Pope Francis has asked the universal Church to spend today in prayer and fasting in the hopes that the hearts of men and women will be transformed and that we will not engage in mutual destruction that comes with war and conflict.
While sometimes War is just for some, if it can be avoided all of humanity benefits.
Prayer for Peace to Mary, the Light of Hope
Immaculate Heart of Mary,
help us to conquer the menace of evil,
which so easily takes root
in the hearts of the people of today,
and whose immeasurable effects already
weigh down upon our modern world
and seem to block the paths toward the future.
From famine and war, deliver us.
From nuclear war, from incalculable self destruction,
from every kind of war, deliver us.
From sins against human life from its very beginning,
From hatred and from the demeaning of the dignity
of the children of God, deliver us.
From readiness to trample on the commandments
of God, deliver us.
From the loss of awareness of good and evil,
From sins against the Holy Spirit,
Accept, O Mother of Christ,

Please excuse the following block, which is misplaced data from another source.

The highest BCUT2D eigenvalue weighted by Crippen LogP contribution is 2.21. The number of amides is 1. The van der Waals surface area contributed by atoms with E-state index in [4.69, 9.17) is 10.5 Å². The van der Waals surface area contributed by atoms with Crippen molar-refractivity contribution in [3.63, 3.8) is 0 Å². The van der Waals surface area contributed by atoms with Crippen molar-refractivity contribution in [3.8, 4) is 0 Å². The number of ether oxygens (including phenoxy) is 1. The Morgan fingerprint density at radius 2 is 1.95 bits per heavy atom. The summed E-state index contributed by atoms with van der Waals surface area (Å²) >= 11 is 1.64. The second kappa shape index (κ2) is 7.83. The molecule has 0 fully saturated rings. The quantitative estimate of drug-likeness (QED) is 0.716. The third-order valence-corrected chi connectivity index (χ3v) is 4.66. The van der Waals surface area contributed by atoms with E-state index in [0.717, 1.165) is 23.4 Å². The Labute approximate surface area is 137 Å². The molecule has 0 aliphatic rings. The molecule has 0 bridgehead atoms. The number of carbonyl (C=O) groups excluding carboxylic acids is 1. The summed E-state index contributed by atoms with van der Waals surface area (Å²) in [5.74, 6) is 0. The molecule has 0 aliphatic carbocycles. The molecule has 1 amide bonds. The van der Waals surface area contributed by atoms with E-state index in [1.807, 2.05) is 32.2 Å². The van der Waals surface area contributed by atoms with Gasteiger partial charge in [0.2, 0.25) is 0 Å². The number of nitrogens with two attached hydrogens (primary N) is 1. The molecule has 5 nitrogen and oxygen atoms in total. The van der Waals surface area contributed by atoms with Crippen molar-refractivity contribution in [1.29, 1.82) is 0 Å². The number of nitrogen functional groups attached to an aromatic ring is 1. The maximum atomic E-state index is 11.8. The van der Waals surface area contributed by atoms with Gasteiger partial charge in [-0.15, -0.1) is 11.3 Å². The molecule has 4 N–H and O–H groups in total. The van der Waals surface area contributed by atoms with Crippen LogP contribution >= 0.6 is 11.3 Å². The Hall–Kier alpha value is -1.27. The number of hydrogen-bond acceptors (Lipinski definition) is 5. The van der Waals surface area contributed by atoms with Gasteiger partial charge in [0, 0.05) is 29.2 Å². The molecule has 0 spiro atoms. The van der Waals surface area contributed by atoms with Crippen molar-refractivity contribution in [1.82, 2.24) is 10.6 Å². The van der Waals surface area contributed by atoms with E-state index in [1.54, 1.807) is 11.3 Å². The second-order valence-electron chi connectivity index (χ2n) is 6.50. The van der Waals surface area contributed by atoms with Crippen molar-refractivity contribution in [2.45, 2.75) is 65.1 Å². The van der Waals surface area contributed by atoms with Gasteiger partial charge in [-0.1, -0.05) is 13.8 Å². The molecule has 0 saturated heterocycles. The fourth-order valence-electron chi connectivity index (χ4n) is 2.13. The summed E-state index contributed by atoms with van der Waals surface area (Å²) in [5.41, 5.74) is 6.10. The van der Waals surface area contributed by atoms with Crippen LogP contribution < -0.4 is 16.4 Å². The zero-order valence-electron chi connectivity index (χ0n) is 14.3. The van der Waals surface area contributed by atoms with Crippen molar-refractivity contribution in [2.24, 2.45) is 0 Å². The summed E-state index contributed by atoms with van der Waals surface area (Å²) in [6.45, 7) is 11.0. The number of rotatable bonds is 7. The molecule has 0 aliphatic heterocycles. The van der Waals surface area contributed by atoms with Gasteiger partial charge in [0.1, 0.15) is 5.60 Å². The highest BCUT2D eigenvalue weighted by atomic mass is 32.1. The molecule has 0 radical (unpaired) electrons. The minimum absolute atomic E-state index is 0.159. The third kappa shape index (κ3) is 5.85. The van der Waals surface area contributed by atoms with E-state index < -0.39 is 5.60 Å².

this cry laden with the sufferings of all individual
human beings, laden with the sufferings
of whole societies.
Help us with the power of the Holy Spirit conquer all
individual sin and the “sin of the world,”
sin in all its manifestations.
Let there be revealed once more in the history of the
world the infinite saving power of the redemption:
the power of the merciful love.
May it put a stop to evil.
May it transform consciences.
May your Immaculate Heart
reveal for all the light of hope.
– Pope John Paul II
Peace is the proper effect of charity
“PEACE implies a twofold union, as stated above (A. 1). The first is the result of one’s own appetites being directed to one object; while the other results from one’s own appetite being united with the appetite of another: and each of these unions is effected by charity–the first, in so far as man loves God with his whole heart, by referring all things to Him, so that all his desires tend to one object–the second, in so far as we love our neighbor as ourselves, the result being that we wish to fulfil our neighbor’s will as though it were ours: hence it is reckoned a sign of friendship if people “make choice of the same things” (Ethic. ix, 4), and Tully says (De Amicitia) that friends “like and dislike the same things” (Sallust, Catilin.)”
~St. Thomas Aquinas: ST, II-II, q. 29, a. 3.